US FCC to probe AT&T 911 call outage

The outage has fueled demands for a next generation 911 system

AT&T’s mobile subscribers in some U.S. states were not able to make 911 emergency calls late Wednesday, leading to complaints from police departments and emergency agencies in various parts of the country.

Federal Communications Commission Chairman Ajit Pai wrote on Twitter that his agency was receiving reports of widespread AT&T 911 call outages and its public safety staff were investigating.

Pai tweeted about an hour later that AT&T had reported to him that 911 service was restored. “The @FCC will investigate the root cause of the outage and its impact,” he added.

AT&T tweeted that an issue that affected some calls to 911 from wireless customers had been resolved.

Mobile users in at least 14 states and Washington, D.C., were not able to call 911 for a few hours on Wednesday night, reported The New York Times.

The FCC has previously fined service providers for outages. In July 2015, for example, the agency reached a US$17.5 million settlement with T-Mobile USA, resolving an investigation into two separate but related 911 service outages that occurred on the company’s national network in 2014 and together lasted nearly three hours, preventing T-Mobile customers from reaching first responders when making wireless 911 calls.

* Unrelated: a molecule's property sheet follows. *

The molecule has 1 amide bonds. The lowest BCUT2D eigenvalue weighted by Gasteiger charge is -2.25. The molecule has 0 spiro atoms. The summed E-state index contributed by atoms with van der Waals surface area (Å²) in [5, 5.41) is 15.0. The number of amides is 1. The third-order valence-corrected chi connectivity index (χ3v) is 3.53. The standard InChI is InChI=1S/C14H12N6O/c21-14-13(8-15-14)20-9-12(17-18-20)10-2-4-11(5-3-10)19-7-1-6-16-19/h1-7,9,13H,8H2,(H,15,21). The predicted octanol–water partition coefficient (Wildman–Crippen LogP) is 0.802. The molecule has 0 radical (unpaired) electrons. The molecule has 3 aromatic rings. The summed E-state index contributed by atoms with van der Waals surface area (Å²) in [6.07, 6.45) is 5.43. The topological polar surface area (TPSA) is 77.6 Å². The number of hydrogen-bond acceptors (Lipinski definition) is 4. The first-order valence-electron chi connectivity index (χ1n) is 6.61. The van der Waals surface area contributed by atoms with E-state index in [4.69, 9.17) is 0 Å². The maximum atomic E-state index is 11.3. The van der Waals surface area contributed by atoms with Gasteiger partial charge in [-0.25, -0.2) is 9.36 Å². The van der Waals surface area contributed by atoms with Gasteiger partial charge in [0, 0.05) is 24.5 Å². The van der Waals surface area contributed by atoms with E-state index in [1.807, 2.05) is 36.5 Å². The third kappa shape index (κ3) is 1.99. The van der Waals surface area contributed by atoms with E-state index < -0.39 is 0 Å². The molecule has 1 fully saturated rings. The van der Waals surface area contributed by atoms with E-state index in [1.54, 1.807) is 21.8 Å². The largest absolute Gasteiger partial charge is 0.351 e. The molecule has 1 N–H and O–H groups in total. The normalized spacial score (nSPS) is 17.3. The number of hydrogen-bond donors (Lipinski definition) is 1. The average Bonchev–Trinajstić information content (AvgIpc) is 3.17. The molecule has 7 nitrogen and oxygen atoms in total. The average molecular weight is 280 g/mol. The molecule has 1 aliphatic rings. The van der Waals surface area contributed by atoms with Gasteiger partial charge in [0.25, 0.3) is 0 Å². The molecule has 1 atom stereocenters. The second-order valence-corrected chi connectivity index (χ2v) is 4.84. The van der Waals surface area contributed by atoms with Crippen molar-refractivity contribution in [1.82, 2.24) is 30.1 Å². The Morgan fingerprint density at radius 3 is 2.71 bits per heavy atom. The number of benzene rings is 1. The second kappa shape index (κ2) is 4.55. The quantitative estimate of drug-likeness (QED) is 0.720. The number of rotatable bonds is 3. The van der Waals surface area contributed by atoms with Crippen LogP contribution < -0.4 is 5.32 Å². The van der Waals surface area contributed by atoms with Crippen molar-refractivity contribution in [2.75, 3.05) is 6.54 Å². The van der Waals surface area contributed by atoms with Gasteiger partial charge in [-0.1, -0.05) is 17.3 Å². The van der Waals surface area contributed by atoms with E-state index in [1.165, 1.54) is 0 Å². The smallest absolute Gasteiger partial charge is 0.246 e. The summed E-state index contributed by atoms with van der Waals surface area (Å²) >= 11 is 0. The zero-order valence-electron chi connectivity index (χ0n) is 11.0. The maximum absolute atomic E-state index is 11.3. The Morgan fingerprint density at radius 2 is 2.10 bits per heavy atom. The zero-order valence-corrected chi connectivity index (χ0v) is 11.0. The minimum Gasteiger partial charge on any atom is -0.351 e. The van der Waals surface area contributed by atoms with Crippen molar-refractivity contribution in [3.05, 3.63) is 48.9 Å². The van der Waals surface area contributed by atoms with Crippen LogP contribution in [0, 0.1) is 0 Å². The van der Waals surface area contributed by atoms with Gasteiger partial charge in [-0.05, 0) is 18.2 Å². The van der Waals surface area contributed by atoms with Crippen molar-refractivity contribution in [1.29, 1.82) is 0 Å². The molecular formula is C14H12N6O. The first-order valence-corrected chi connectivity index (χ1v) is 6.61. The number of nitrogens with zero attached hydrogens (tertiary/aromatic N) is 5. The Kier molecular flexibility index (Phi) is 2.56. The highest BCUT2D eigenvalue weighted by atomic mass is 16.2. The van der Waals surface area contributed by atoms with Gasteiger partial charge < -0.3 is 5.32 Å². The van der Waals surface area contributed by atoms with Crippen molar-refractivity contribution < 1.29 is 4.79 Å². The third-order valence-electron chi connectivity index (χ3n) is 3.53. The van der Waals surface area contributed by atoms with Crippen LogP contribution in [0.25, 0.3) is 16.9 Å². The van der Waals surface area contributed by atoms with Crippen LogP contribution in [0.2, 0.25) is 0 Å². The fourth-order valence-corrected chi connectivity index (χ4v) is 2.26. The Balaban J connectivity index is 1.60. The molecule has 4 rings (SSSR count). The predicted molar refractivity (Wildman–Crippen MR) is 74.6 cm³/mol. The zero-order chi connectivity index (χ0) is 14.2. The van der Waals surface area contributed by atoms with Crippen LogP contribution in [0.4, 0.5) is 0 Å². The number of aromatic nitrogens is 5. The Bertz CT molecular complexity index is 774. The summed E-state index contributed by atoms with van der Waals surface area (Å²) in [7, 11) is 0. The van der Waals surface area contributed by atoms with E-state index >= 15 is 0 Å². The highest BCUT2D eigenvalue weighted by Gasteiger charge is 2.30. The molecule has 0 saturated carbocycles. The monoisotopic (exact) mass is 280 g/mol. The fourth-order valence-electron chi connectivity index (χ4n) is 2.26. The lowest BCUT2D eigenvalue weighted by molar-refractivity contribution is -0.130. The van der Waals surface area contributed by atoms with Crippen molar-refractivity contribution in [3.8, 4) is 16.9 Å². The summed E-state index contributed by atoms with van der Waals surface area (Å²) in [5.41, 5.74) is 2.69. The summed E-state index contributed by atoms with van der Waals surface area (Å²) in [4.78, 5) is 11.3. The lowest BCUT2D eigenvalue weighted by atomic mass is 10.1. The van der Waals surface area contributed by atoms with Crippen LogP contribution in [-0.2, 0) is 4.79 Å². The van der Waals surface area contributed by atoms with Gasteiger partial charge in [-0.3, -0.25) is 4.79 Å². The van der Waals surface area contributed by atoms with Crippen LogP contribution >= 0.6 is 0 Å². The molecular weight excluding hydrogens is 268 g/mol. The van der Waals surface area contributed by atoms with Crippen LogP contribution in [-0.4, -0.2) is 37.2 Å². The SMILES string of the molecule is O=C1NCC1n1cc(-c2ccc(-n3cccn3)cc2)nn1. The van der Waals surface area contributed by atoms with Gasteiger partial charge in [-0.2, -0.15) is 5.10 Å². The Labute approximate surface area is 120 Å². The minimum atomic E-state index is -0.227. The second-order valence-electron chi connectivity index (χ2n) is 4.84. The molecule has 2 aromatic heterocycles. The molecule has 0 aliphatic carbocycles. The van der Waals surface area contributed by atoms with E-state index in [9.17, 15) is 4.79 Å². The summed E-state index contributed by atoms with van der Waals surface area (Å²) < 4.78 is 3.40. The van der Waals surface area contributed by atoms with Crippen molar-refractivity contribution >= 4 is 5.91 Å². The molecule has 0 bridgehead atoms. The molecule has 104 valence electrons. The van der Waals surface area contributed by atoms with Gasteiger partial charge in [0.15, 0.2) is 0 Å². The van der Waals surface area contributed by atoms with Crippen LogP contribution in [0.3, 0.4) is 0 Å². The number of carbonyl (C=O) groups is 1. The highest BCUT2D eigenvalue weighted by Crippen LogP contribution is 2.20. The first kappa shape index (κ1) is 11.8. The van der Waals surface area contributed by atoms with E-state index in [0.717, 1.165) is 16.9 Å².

The outage on Wednesday will likely give momentum to plans to upgrade the current 911 system to a Next Generation 911 system that would allow people reporting emergencies to send text, images and video when reporting an emergency.

The National Emergency Number Association said Wednesday that the outage highlights the immediate need to transition 911 centers in the U.S. to the next-generation NG9-1-1 technology that can “intelligently route around outages, redirect calls to other regions, or use backup facilities in ways that legacy E9-1-1 systems cannot.”

Senators Bill Nelson, a Democrat from Florida, and Amy Klobuchar, a Democrat from Minnesota have released draft legislation to quicken the national transition to next generation 911 systems that will take advantage of new broadband and voice technologies.

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John Ribeiro

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